UK museums to loan looted artefacts to Ghana

The UK is returning a selection of Asante Gold looted from Ghana over 100 years ago in a historic loan deal.

Two of the UK’s leading national museums are set to loan back a selection of artefacts taken from Ghana over 100 years ago.

The Victoria & Albert Museum (V&A) and the British Museum have signed a loan agreement to return 32 items of royal regalia. Most of the pieces will be seen in Ghana for the first time in 150 years.

The V&A will lend 17 items, while the British Museum will send 15 pieces under the three-year loan deals – with an option to extend for the same amount of time, the BBC has reported.

The items were taken during wars in the 19th century between the UK and the Asante, including a ceremonial cap decorated with gold ornaments, a sword of state, gold badges worn by officials, and a gold peace pipe.

A joint statement by the BM and V&A acknowledges that the objects seized had “cultural, historical and spiritual significance to the Asante people”. The seizures are also “indelibly linked to British colonial history in West Africa”.

The Ghanaian loan deal was agreed upon with Otumfo Osei Tutu II, the current Asante king known as the Asantehene.

The items will reportedly go on display at the Manhyia Palace Museum in Kumasi, the capital of the Asante region, to celebrate the Asantehene’s silver jubilee.

Tristram Hunt, director of the V&A, said the gold items taken from the court of the Asante King are the equivalent of “our Crown Jewels”.

Hunt also said when museums “hold objects with origins in war and looting in military campaigns, we have a responsibility to the countries of origin to think about how we can share those more fairly today.”

The issue is that some national museums in the UK – including the V&A and the British Museum – are banned by law from “deaccessioning” items in their collections, ie: permanently giving back contested items in their collections. Loan deals like the historic deal with Ghana are seen as a way to allow objects to return to their countries of origin. However, a recurring argument is that loans imply the UK’s ownership of disputed artefacts.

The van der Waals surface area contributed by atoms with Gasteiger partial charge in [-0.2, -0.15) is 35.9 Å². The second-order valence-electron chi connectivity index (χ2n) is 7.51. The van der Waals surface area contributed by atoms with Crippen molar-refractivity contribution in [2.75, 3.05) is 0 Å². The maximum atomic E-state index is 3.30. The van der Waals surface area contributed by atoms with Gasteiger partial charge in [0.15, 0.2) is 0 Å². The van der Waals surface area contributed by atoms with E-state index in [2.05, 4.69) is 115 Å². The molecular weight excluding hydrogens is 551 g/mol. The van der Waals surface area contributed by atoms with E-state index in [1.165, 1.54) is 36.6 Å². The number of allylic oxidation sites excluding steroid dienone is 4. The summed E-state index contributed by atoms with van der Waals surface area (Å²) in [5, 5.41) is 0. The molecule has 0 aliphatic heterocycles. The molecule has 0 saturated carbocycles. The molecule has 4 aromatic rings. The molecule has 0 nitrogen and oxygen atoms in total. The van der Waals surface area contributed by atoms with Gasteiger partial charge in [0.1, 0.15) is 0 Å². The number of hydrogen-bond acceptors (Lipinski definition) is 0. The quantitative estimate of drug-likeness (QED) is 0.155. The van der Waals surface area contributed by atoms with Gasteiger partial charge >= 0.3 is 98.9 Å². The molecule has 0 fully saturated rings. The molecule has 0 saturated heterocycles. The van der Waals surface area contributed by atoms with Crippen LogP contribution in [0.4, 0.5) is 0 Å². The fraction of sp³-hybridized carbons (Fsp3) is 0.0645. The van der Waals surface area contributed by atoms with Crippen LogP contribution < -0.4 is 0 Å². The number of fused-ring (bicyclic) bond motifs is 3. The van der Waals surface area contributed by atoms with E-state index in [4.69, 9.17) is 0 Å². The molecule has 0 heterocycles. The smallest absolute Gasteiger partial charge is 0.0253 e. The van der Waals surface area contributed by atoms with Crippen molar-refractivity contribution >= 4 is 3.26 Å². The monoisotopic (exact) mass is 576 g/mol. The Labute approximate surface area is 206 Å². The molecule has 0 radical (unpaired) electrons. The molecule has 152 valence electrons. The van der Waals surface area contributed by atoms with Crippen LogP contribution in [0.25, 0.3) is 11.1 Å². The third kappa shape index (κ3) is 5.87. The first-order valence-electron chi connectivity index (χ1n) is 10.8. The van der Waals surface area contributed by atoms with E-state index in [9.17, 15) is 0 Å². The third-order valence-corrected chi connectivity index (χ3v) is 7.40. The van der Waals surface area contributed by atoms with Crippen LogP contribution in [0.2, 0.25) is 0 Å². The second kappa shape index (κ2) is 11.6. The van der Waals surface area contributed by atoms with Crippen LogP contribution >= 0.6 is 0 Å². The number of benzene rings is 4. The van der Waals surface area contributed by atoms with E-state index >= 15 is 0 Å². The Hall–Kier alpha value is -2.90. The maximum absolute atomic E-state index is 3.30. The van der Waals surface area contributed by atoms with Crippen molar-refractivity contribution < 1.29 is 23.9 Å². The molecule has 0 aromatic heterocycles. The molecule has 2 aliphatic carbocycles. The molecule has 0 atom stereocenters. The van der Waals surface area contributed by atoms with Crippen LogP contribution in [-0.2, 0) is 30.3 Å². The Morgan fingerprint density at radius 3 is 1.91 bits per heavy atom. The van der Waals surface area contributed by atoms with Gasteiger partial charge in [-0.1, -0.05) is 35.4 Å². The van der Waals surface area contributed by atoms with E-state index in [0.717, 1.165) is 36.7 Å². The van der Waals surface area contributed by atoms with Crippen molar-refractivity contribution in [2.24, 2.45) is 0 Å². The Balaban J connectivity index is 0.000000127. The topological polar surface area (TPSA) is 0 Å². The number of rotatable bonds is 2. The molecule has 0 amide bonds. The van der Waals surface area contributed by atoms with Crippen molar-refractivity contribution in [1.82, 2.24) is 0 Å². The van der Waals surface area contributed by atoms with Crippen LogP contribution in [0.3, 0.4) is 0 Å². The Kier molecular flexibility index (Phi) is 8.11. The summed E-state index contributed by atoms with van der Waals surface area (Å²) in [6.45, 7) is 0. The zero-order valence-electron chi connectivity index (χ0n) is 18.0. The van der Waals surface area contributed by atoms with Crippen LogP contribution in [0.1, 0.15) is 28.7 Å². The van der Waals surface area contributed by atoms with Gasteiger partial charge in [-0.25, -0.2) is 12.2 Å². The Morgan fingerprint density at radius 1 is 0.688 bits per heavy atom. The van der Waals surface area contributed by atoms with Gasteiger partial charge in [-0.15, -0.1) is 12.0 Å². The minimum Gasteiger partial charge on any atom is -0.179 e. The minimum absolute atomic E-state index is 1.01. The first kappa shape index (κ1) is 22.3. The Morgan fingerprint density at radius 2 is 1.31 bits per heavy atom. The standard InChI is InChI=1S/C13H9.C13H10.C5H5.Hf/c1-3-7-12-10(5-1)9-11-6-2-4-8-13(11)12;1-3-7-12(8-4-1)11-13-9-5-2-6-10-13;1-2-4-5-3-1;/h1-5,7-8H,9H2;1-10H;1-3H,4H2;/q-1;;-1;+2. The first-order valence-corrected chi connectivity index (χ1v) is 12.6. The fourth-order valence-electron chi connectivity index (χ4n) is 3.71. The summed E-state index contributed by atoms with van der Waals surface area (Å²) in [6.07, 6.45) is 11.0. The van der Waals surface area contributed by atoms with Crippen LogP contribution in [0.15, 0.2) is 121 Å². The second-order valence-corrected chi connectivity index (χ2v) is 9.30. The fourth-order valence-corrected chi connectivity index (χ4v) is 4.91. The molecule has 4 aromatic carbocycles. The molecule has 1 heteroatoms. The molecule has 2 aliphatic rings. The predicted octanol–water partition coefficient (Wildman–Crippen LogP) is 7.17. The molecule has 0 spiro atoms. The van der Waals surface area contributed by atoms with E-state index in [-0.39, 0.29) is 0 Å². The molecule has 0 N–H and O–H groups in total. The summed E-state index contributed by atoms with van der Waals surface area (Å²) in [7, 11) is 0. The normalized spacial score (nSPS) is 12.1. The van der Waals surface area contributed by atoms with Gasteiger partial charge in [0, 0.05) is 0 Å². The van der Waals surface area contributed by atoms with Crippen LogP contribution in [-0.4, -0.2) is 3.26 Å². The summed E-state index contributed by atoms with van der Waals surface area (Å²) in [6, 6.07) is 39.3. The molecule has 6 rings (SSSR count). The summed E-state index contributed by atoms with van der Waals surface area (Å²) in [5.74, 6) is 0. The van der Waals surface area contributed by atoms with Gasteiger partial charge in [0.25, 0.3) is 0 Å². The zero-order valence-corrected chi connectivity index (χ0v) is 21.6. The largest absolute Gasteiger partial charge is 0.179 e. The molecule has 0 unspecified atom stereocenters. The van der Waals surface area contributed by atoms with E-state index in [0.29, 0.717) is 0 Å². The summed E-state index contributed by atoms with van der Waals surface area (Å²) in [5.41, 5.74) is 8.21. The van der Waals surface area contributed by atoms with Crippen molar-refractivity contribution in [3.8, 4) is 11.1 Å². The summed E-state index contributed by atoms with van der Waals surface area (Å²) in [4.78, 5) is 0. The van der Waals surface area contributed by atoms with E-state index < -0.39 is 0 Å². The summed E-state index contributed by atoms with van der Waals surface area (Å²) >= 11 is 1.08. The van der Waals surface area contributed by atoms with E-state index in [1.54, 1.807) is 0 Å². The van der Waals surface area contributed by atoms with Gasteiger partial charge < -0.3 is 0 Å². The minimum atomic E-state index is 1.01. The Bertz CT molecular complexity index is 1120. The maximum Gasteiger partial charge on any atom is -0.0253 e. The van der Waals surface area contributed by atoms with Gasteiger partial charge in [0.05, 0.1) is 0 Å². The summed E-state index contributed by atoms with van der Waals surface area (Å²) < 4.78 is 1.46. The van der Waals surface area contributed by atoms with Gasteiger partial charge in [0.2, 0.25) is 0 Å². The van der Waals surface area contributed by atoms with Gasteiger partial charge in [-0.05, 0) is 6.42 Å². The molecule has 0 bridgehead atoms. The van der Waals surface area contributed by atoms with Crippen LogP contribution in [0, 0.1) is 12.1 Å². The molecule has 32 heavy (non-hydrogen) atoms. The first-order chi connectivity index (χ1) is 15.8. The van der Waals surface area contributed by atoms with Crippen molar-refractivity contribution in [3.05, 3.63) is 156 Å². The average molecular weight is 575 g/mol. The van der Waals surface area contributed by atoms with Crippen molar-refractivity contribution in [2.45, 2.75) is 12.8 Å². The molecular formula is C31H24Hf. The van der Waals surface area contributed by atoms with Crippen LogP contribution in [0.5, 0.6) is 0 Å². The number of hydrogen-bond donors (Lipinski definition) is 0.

Hunt is advocating a change in the law, and has stated that he would like to see “more freedom for museums, but then a kind of backstop, a committee where we would have to appeal if we wanted to restitute items”.

Some see any change in this regard as a direct threat to British museums, and fear that these institutions would lose some of their prized items.

Still, while the Ghana loan has been largely applauded, there is still a long way to go, as many countries continue to seek the repatriation of their treasures, and the UK face long-running repatriation disputes.

The issue of the Parthenon Marbles is one of the most publicised examples.

Greece has long demanded the return of the 2,500-year-old frieze that was taken from Athens in the early 19th century by British diplomat Lord Elgin. The classical sculptures are displayed in the British Museum.

Last year, British Prime Minister Rishi Sunak escalated his war of words with the leader of Greece, accusing Prime Minister Kyriakos Mitsotakis of trying to “grandstand” over the disputed Parthenon Marbles. Mitsotakis, meanwhile, said the dispute had helped draw international attention to Greece’s longstanding claim to the artefacts.

Athens wants them returned so they can be displayed alongside the rest of the Parthenon sculptures at a purpose-built museum in Athens.

The British Museum’s chair of trustees, George Osborne, recently said that he was looking for a “practical, pragmatic and rational way forward”.

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